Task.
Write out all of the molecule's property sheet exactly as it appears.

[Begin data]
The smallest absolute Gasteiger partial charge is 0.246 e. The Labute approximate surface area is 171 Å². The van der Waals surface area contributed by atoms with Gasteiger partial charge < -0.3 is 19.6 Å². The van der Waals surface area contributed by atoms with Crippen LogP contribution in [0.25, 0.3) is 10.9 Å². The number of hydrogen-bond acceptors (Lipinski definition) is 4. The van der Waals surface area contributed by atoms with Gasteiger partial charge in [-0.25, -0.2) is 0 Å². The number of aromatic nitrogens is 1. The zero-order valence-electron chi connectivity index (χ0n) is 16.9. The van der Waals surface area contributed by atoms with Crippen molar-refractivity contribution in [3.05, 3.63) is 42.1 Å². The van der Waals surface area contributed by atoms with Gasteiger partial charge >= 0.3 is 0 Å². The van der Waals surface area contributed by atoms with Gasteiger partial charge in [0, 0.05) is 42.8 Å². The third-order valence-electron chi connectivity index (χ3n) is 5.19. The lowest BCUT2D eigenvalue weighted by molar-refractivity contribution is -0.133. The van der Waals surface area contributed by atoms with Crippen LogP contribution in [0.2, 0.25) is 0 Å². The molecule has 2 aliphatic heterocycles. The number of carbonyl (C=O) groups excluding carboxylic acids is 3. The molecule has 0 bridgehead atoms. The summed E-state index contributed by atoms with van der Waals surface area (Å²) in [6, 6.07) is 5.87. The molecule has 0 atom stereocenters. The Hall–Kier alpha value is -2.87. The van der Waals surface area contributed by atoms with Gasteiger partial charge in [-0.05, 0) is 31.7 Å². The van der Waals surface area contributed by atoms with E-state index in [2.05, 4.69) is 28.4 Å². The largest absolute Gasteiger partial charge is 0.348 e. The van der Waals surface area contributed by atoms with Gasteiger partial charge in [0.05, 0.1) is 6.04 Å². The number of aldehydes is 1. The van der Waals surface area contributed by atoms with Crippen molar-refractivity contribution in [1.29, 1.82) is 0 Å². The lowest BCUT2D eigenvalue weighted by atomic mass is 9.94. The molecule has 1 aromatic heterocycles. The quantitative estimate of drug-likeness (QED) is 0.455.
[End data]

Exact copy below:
The smallest absolute Gasteiger partial charge is 0.246 e. The Labute approximate surface area is 171 Å². The van der Waals surface area contributed by atoms with Gasteiger partial charge < -0.3 is 19.6 Å². The van der Waals surface area contributed by atoms with Crippen LogP contribution in [0.25, 0.3) is 10.9 Å². The number of hydrogen-bond acceptors (Lipinski definition) is 4. The van der Waals surface area contributed by atoms with Gasteiger partial charge in [-0.25, -0.2) is 0 Å². The number of aromatic nitrogens is 1. The zero-order valence-electron chi connectivity index (χ0n) is 16.9. The van der Waals surface area contributed by atoms with Crippen molar-refractivity contribution in [3.05, 3.63) is 42.1 Å². The van der Waals surface area contributed by atoms with Gasteiger partial charge >= 0.3 is 0 Å². The van der Waals surface area contributed by atoms with Gasteiger partial charge in [0, 0.05) is 42.8 Å². The third-order valence-electron chi connectivity index (χ3n) is 5.19. The lowest BCUT2D eigenvalue weighted by molar-refractivity contribution is -0.133. The van der Waals surface area contributed by atoms with Crippen LogP contribution in [0.2, 0.25) is 0 Å². The molecule has 2 aliphatic heterocycles. The number of carbonyl (C=O) groups excluding carboxylic acids is 3. The molecule has 0 bridgehead atoms. The summed E-state index contributed by atoms with van der Waals surface area (Å²) in [6, 6.07) is 5.87. The molecule has 0 atom stereocenters. The Hall–Kier alpha value is -2.87. The van der Waals surface area contributed by atoms with Gasteiger partial charge in [-0.05, 0) is 31.7 Å². The van der Waals surface area contributed by atoms with E-state index in [2.05, 4.69) is 28.4 Å². The largest absolute Gasteiger partial charge is 0.348 e. The van der Waals surface area contributed by atoms with Gasteiger partial charge in [0.05, 0.1) is 6.04 Å². The number of aldehydes is 1. The van der Waals surface area contributed by atoms with Crippen molar-refractivity contribution in [1.29, 1.82) is 0 Å². The lowest BCUT2D eigenvalue weighted by atomic mass is 9.94. The molecule has 1 aromatic heterocycles. The quantitative estimate of drug-likeness (QED) is 0.455.